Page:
On our attention becoming scarcer in the age of information (inattention blindness)

πŸ’Ž On our attention becoming scarcer in the age of information (inattention blindness)

In one study of simulated driving led by David Strayer and colleagues at the University of Utah, subjects talking on their phones β€œmissed seeing up to 50 percent of their driving environments, including pedestrians and red lights.” (They were also ten times more likely to not stop at a stop sign.) Another experiment by Strayer and colleagues found that people talking on their phones had slower reaction times than drivers with a blood alcohol level at the legal limit.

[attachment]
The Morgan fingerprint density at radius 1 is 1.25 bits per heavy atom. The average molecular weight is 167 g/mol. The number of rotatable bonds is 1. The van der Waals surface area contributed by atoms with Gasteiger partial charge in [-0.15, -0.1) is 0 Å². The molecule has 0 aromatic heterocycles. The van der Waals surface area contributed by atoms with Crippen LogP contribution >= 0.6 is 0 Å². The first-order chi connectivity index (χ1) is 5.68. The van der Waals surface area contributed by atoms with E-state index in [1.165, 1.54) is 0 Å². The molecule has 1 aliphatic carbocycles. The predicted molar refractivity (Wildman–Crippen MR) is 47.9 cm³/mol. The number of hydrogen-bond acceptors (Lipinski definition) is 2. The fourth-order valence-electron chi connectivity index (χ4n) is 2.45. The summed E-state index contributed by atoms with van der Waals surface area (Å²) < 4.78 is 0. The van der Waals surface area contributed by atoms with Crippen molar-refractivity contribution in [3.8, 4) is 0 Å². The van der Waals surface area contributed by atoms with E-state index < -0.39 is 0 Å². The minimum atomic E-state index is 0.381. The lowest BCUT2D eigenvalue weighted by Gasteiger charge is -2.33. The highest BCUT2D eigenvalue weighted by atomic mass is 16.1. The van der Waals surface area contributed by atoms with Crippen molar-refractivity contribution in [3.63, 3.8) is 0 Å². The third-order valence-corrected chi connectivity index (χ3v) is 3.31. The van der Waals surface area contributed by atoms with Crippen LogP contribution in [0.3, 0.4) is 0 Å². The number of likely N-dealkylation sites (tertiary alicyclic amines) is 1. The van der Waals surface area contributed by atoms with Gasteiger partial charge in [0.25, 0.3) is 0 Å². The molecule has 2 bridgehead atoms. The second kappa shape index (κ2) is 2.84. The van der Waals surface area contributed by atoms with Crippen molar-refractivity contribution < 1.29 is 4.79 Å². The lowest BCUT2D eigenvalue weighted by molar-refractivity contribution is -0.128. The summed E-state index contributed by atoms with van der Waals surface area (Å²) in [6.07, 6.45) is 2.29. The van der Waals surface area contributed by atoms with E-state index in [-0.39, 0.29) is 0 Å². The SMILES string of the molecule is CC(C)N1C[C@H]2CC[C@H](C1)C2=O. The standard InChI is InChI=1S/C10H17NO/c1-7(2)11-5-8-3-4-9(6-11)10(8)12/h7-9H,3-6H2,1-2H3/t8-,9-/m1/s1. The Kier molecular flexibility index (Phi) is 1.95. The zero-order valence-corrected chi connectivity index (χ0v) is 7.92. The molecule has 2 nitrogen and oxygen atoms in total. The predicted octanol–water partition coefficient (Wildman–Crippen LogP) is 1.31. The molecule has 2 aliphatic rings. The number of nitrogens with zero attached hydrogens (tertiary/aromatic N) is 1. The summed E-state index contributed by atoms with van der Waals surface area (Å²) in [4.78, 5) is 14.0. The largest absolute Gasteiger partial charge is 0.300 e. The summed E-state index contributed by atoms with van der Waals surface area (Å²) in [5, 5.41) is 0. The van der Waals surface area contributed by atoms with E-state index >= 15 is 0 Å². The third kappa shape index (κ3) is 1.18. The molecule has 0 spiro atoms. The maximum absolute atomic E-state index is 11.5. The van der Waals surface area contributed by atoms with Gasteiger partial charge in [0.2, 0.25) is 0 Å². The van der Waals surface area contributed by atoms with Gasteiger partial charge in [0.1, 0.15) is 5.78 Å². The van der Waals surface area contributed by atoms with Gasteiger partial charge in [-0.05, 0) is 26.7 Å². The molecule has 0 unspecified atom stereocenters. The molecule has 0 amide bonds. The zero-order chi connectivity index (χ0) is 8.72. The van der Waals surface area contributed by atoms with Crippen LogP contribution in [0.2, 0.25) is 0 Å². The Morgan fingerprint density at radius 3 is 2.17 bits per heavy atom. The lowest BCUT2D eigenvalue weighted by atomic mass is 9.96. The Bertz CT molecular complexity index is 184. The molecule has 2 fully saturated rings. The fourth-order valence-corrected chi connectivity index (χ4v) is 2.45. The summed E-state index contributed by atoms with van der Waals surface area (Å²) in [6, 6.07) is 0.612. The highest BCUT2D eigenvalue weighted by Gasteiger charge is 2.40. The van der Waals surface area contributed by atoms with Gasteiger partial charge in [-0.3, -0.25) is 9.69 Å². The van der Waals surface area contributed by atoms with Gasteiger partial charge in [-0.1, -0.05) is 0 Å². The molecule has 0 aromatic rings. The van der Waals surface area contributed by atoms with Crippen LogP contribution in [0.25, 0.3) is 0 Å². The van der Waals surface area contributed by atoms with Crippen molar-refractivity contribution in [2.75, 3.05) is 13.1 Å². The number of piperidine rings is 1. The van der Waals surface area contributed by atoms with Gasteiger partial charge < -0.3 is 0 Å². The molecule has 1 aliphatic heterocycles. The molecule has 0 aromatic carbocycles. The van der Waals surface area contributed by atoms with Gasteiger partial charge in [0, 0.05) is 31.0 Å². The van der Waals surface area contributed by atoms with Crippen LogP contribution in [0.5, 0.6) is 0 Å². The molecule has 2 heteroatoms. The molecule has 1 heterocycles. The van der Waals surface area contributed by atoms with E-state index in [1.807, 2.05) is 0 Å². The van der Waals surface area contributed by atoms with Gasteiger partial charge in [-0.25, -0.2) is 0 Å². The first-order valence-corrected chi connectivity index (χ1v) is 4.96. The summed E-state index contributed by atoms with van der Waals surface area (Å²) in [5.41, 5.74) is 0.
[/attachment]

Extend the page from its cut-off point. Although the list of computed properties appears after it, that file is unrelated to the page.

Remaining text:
What causes these mental deficits? The scientists blame inattention blindness, which occurs whenever the amount of information streaming into the brain exceeds our ability to process it.

Excerpt from: The Smarter Screen: Surprising Ways to Influence and Improve Online Behavior by Shlomo Benartzi and Jonah Lehrer

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